Covid-19 and me part VII

The Vietnam government has just extended the social distancing order for Khanh Hoa province for another week, and maybe more.

Which means that school’s still out , as it has been since February 2.

Now, the earliest that schools will return here in Nha Trang is April 22, and likely later.

My Vietnamese friend ‘Henry’ and I are a little puzzled as to why Khanh Hoa has been put in the ‘high risk’ basket. There’ve been no new cases here since the province was declared virus-free after our one case was cured on February 26.

There are noises from the peanut gallery about school re-opening here in May, but these are coming from chrystal-ball gazing. For now, no-one knows.

Flights leaving Vietnam are few and far between, and a recently-announced NZ Govt.-organised flight from HaNoi to NZ would be nigh impossible to get to. Travel restrictions.

My Visa here is paid until June 1, so for now at least, I’m staying put, and working online.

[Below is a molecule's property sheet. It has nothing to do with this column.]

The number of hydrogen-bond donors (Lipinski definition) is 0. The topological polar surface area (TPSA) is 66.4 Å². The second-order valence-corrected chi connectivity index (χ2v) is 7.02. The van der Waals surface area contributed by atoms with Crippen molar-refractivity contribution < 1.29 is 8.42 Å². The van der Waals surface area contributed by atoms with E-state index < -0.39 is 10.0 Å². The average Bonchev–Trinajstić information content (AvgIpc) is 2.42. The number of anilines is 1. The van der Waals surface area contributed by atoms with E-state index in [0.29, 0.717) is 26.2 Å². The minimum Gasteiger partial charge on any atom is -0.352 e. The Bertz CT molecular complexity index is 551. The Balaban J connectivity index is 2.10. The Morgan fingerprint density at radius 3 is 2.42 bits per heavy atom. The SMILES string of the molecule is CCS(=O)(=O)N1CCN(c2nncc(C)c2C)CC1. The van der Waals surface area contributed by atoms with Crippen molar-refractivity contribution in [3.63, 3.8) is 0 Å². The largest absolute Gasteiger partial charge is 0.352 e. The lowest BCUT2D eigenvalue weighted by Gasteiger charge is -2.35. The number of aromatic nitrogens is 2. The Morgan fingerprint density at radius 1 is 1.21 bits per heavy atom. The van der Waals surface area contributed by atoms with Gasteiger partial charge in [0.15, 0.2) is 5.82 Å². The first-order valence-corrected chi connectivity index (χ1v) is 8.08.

Cocoa heaven

She’s a hard road finding the perfect cocoa, but I think I’ve got as near as possible.

Thanks to the continuing generosity of ‘Henry’, my private student turned good friend, I’ve laid my chops on some dark-brown gold.

Henry grew up in the countryside, and his family farm produces real food, in its natural state. He tells me, during our regular morning coffee sessions, that this stuff is produced by first grinding the cocoa beans, and then achieving a solid state using centripetal force ( spinning it very fast ).

I got my first taste yesterday, and I find it difficult to avoid raving about it. It has that beautiful bitter taste of real cocoa, but it is also sweeter than any natural cocoa I’ve tasted.

At first I made hot drinks from small chunks. Then I decided to cut out the middle man, and just melt the stuff in my mouth.

The result is best described below.

mmmm

It’s like eating chocolate, without the sugar – so good, it should be illegal.

Henry

I originally met Henry through sheer dumb luck. I posted a job-seeking ad ona Facebook forum, back when I first arrived in Nha Trang.

Henry replied. We started to meet for study at his favourite cafes, and it slowly became obvious that not only is among the finest of fellows, he’s a top-drawer foodie. Even more, he’s curious and very bright, which means he’s very easy to teach.

Moral of the story – when dumb luck comes your way, don’t question the whys and wherefores, just grab it with both hands.